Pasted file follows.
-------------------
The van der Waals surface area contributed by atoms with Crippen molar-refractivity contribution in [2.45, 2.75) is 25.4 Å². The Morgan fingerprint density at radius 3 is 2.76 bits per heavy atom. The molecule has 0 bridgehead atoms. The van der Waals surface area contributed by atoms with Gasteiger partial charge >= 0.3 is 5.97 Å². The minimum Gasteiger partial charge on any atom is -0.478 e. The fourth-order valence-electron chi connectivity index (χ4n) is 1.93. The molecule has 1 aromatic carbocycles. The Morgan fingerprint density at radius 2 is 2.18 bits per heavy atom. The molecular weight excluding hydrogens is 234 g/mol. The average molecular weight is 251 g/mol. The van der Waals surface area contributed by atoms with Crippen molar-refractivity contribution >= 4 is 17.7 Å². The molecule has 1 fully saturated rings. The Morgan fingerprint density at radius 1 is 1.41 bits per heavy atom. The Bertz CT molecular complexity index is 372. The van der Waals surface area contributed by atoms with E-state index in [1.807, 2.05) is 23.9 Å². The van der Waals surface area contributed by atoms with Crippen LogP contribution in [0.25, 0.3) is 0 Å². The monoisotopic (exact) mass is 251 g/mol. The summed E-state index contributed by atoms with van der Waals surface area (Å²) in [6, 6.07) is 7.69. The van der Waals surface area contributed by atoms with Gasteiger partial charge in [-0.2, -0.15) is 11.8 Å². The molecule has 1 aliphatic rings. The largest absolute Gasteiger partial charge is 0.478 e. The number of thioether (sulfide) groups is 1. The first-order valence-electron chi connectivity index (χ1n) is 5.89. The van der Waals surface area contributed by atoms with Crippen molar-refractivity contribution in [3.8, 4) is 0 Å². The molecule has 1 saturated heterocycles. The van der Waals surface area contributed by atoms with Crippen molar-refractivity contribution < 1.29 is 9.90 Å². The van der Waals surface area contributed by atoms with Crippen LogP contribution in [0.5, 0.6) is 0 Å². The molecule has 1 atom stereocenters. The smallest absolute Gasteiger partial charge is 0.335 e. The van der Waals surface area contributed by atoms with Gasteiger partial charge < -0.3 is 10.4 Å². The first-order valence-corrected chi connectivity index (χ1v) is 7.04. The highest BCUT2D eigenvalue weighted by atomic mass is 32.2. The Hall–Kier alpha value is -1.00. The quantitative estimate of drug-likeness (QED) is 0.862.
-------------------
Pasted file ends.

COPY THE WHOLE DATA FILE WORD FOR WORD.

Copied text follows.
The van der Waals surface area contributed by atoms with Crippen molar-refractivity contribution in [2.45, 2.75) is 25.4 Å². The Morgan fingerprint density at radius 3 is 2.76 bits per heavy atom. The molecule has 0 bridgehead atoms. The van der Waals surface area contributed by atoms with Gasteiger partial charge >= 0.3 is 5.97 Å². The minimum Gasteiger partial charge on any atom is -0.478 e. The fourth-order valence-electron chi connectivity index (χ4n) is 1.93. The molecule has 1 aromatic carbocycles. The Morgan fingerprint density at radius 2 is 2.18 bits per heavy atom. The molecular weight excluding hydrogens is 234 g/mol. The average molecular weight is 251 g/mol. The van der Waals surface area contributed by atoms with Crippen molar-refractivity contribution >= 4 is 17.7 Å². The molecule has 1 fully saturated rings. The Morgan fingerprint density at radius 1 is 1.41 bits per heavy atom. The Bertz CT molecular complexity index is 372. The van der Waals surface area contributed by atoms with E-state index in [1.807, 2.05) is 23.9 Å². The van der Waals surface area contributed by atoms with Crippen LogP contribution in [0.25, 0.3) is 0 Å². The monoisotopic (exact) mass is 251 g/mol. The summed E-state index contributed by atoms with van der Waals surface area (Å²) in [6, 6.07) is 7.69. The van der Waals surface area contributed by atoms with Gasteiger partial charge in [-0.2, -0.15) is 11.8 Å². The molecule has 1 aliphatic rings. The largest absolute Gasteiger partial charge is 0.478 e. The number of thioether (sulfide) groups is 1. The first-order valence-electron chi connectivity index (χ1n) is 5.89. The van der Waals surface area contributed by atoms with Crippen molar-refractivity contribution in [3.8, 4) is 0 Å². The molecule has 1 saturated heterocycles. The van der Waals surface area contributed by atoms with Crippen molar-refractivity contribution < 1.29 is 9.90 Å². The van der Waals surface area contributed by atoms with Crippen LogP contribution in [0.5, 0.6) is 0 Å². The molecule has 1 atom stereocenters. The smallest absolute Gasteiger partial charge is 0.335 e. The van der Waals surface area contributed by atoms with Gasteiger partial charge < -0.3 is 10.4 Å². The first-order valence-corrected chi connectivity index (χ1v) is 7.04. The highest BCUT2D eigenvalue weighted by atomic mass is 32.2. The Hall–Kier alpha value is -1.00. The quantitative estimate of drug-likeness (QED) is 0.862.